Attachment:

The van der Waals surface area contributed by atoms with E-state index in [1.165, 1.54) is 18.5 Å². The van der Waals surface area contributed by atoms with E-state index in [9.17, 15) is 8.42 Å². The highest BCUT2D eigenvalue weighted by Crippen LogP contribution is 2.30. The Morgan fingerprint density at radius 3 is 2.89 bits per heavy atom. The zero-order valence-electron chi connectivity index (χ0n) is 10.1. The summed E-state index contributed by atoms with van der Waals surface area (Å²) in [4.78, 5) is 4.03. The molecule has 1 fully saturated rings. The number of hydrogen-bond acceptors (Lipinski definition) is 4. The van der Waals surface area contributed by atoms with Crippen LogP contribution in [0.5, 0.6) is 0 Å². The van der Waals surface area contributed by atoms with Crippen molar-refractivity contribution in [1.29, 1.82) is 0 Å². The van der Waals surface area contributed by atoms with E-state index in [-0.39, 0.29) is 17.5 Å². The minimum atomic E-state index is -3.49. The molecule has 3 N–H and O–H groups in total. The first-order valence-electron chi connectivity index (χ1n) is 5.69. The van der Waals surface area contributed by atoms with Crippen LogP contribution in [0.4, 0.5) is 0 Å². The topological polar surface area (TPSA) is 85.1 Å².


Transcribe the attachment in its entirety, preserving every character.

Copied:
The van der Waals surface area contributed by atoms with E-state index in [1.165, 1.54) is 18.5 Å². The van der Waals surface area contributed by atoms with E-state index in [9.17, 15) is 8.42 Å². The highest BCUT2D eigenvalue weighted by Crippen LogP contribution is 2.30. The Morgan fingerprint density at radius 3 is 2.89 bits per heavy atom. The zero-order valence-electron chi connectivity index (χ0n) is 10.1. The summed E-state index contributed by atoms with van der Waals surface area (Å²) in [4.78, 5) is 4.03. The molecule has 1 fully saturated rings. The number of hydrogen-bond acceptors (Lipinski definition) is 4. The van der Waals surface area contributed by atoms with Crippen LogP contribution in [0.5, 0.6) is 0 Å². The van der Waals surface area contributed by atoms with Crippen molar-refractivity contribution in [1.29, 1.82) is 0 Å². The van der Waals surface area contributed by atoms with E-state index in [-0.39, 0.29) is 17.5 Å². The minimum atomic E-state index is -3.49. The molecule has 3 N–H and O–H groups in total. The first-order valence-electron chi connectivity index (χ1n) is 5.69. The van der Waals surface area contributed by atoms with Crippen LogP contribution in [0.4, 0.5) is 0 Å². The topological polar surface area (TPSA) is 85.1 Å².